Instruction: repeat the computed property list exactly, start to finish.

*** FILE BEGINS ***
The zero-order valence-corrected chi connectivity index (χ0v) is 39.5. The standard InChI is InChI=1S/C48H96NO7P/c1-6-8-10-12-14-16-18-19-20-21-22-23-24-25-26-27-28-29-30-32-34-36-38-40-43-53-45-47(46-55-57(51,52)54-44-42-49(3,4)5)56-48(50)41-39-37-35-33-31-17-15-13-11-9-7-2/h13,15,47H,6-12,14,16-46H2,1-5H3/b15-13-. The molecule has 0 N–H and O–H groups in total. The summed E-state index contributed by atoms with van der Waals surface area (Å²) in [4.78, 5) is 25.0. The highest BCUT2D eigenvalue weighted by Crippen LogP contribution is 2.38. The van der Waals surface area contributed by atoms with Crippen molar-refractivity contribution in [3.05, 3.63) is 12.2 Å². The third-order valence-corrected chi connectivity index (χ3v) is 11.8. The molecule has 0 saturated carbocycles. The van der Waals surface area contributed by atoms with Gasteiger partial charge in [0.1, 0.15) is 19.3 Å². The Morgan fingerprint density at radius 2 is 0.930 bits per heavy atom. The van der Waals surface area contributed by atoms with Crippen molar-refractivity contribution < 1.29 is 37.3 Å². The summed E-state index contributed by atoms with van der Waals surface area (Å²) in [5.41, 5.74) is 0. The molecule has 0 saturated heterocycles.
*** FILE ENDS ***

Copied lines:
The zero-order valence-corrected chi connectivity index (χ0v) is 39.5. The standard InChI is InChI=1S/C48H96NO7P/c1-6-8-10-12-14-16-18-19-20-21-22-23-24-25-26-27-28-29-30-32-34-36-38-40-43-53-45-47(46-55-57(51,52)54-44-42-49(3,4)5)56-48(50)41-39-37-35-33-31-17-15-13-11-9-7-2/h13,15,47H,6-12,14,16-46H2,1-5H3/b15-13-. The molecule has 0 N–H and O–H groups in total. The summed E-state index contributed by atoms with van der Waals surface area (Å²) in [4.78, 5) is 25.0. The highest BCUT2D eigenvalue weighted by Crippen LogP contribution is 2.38. The van der Waals surface area contributed by atoms with Crippen molar-refractivity contribution in [3.05, 3.63) is 12.2 Å². The third-order valence-corrected chi connectivity index (χ3v) is 11.8. The molecule has 0 saturated carbocycles. The van der Waals surface area contributed by atoms with Gasteiger partial charge in [0.1, 0.15) is 19.3 Å². The Morgan fingerprint density at radius 2 is 0.930 bits per heavy atom. The van der Waals surface area contributed by atoms with Crippen molar-refractivity contribution < 1.29 is 37.3 Å². The summed E-state index contributed by atoms with van der Waals surface area (Å²) in [5.41, 5.74) is 0. The molecule has 0 saturated heterocycles.